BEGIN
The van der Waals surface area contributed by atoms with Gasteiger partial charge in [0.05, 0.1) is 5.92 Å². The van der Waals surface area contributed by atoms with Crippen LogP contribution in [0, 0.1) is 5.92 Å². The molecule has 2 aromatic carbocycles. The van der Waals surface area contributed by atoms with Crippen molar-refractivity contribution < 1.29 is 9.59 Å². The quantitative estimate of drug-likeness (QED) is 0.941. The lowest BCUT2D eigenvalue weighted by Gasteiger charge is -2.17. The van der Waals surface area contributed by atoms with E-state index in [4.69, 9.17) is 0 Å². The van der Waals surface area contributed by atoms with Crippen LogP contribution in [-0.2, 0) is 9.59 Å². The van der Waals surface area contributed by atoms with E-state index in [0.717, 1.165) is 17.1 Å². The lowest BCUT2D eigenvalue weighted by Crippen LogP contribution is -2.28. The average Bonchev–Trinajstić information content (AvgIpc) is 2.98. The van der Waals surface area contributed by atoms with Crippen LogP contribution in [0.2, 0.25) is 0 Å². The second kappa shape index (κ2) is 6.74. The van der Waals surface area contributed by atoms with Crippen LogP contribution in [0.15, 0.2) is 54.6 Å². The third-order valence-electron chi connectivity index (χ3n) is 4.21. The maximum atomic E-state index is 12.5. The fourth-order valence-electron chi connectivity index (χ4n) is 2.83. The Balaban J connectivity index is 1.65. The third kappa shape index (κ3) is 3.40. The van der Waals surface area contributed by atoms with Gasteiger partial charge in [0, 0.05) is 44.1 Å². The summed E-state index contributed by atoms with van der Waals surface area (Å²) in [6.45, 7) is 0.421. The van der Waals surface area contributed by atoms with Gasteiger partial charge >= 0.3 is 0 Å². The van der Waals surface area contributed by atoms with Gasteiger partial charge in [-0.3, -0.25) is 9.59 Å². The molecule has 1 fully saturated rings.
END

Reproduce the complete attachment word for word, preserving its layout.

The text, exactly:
The van der Waals surface area contributed by atoms with Gasteiger partial charge in [0.05, 0.1) is 5.92 Å². The van der Waals surface area contributed by atoms with Crippen LogP contribution in [0, 0.1) is 5.92 Å². The molecule has 2 aromatic carbocycles. The van der Waals surface area contributed by atoms with Crippen molar-refractivity contribution < 1.29 is 9.59 Å². The quantitative estimate of drug-likeness (QED) is 0.941. The lowest BCUT2D eigenvalue weighted by Gasteiger charge is -2.17. The van der Waals surface area contributed by atoms with E-state index in [4.69, 9.17) is 0 Å². The van der Waals surface area contributed by atoms with Crippen LogP contribution in [-0.2, 0) is 9.59 Å². The van der Waals surface area contributed by atoms with E-state index in [0.717, 1.165) is 17.1 Å². The lowest BCUT2D eigenvalue weighted by Crippen LogP contribution is -2.28. The average Bonchev–Trinajstić information content (AvgIpc) is 2.98. The van der Waals surface area contributed by atoms with Crippen LogP contribution in [0.2, 0.25) is 0 Å². The second kappa shape index (κ2) is 6.74. The van der Waals surface area contributed by atoms with Crippen LogP contribution in [0.15, 0.2) is 54.6 Å². The third-order valence-electron chi connectivity index (χ3n) is 4.21. The maximum atomic E-state index is 12.5. The fourth-order valence-electron chi connectivity index (χ4n) is 2.83. The Balaban J connectivity index is 1.65. The third kappa shape index (κ3) is 3.40. The van der Waals surface area contributed by atoms with Gasteiger partial charge in [0, 0.05) is 44.1 Å². The summed E-state index contributed by atoms with van der Waals surface area (Å²) in [6.45, 7) is 0.421. The van der Waals surface area contributed by atoms with Gasteiger partial charge >= 0.3 is 0 Å². The van der Waals surface area contributed by atoms with Gasteiger partial charge in [-0.3, -0.25) is 9.59 Å². The molecule has 1 fully saturated rings.